Turns out, Ray Lewis had this market figured out before the 2012 season even began.
The Hall of Famer, whose timing always seemed so perfect during his playing career, also knew exactly when it was time to say goodbye, sparing himself the kind of offseason misery and disappointment that is gripping many of his contemporaries.
His decision to retire after the 2012 season looks even more prescient now as the list of aging and battered NFL star free agents linger on the market into a third week now, with little money ahead for them, and their futures still in limbo. Sure, we'll all remember how great it was for Lewis to go out on top, as a Super Bowl champ, but keep in mind that Lewis made his decision before the season began, and had he not opted to discontinue his playing career just imagine how awkward things might have become between him and the Ravens, who have purged their roster of high-priced vets.
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You think it's a little dicey right now between two other older linebackers and their former teams -- Brian Urlacher and the Bears and James Harrison and the Steelers. Well, few have defined a franchise as Lewis has the Ravens, and, trust me, Baltimore would not have been paying Lewis the $5.5 million he was set to earn in 2013 had he wanted to continue earning an NFL paycheck. He would have been playing at a much reduced rate in Baltimore, if at all. Legend or not.
Agents, take note. As long as this salary cap stays relatively flat, this market is no place for the old and injured. And should your old or injured veteran play a position that has been systematically devalued in this modern passing game -- like linebacker or running back, or one saturated with cap casualties like cornerback -- forget about it. There's no money out there for you. The risk will outweigh the reward. Thus, as April beckons, and teams turn their attention to the draft, players like Dwight Freeney, Nnamdi Asomugha, Richard Seymour, Osi Umenyiora, Andre Smith, Charles Woodson, John Abraham, Antoine Winfield, Brent Grimes, Harrison and Urlacher, to name a few, remain awaiting an employer for the 2013 season.
Unless you had the Dolphins, Colts or Titans chasing you this March, you weren't getting overpaid. Unless you had one of these three teams driving up the price for others in pursuit of you, chances are you weren't getting a mega-deal anywhere else, either. Otherwise, welcome to the world of fiscal restraint, with so many of the best franchises shedding overpaid players rather than adding them, and the cruel realities of the new CBA, making top draft picks cheaper than ever and creating another financial barrier for older players whose veteran minimum salaries alone require teams to spend at least $1 million for their services.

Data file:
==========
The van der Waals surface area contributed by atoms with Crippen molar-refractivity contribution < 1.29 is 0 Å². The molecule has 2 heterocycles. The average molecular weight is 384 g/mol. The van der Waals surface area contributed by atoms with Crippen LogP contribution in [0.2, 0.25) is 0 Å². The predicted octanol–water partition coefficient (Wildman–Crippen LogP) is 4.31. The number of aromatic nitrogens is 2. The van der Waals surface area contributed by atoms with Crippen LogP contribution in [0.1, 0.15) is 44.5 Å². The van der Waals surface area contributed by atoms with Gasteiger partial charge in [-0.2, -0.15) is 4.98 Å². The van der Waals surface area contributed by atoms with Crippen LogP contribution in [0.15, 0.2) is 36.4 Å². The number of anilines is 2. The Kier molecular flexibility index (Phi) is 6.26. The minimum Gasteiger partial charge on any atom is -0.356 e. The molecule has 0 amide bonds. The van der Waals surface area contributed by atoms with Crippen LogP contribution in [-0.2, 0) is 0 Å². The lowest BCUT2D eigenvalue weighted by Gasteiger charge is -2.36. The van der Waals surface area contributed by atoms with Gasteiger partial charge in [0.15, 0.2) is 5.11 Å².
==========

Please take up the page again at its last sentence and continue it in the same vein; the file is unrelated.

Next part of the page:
"The cap has been pretty stagnant since 2009, and the fixed cost for draft picks -- who should be your best, young players -- is decidedly in the team's favor," said one NFL contract negotiator. "If you're a second-round pick, we have you for four years, and, it's really six, if you consider the franchise tag.
"So if the cap is staying flat, and if I'm paying my star players near the top of the league at their positions, and we're hitting on our draft picks, the incentive in this system is to reward them. If you're a player looking for this third contract, or fourth contract in free agency, am I better off drafting and developing a linebacker or a corner or a running back, or spending $2-$4 million on a player who hasn't played in our system, who might not be a fit, who might only have a year left in his body?"
As one might expect, under these circumstances, the chorus of agents bemoaning the new CBA has only grown larger as the days have drawn on and the money has dried up.
"The owners must be loving this," one agent told me. "They're crushing it at the entry-level (draft pick compensation) and the guys over 30 are like forced to beg for one-year contracts."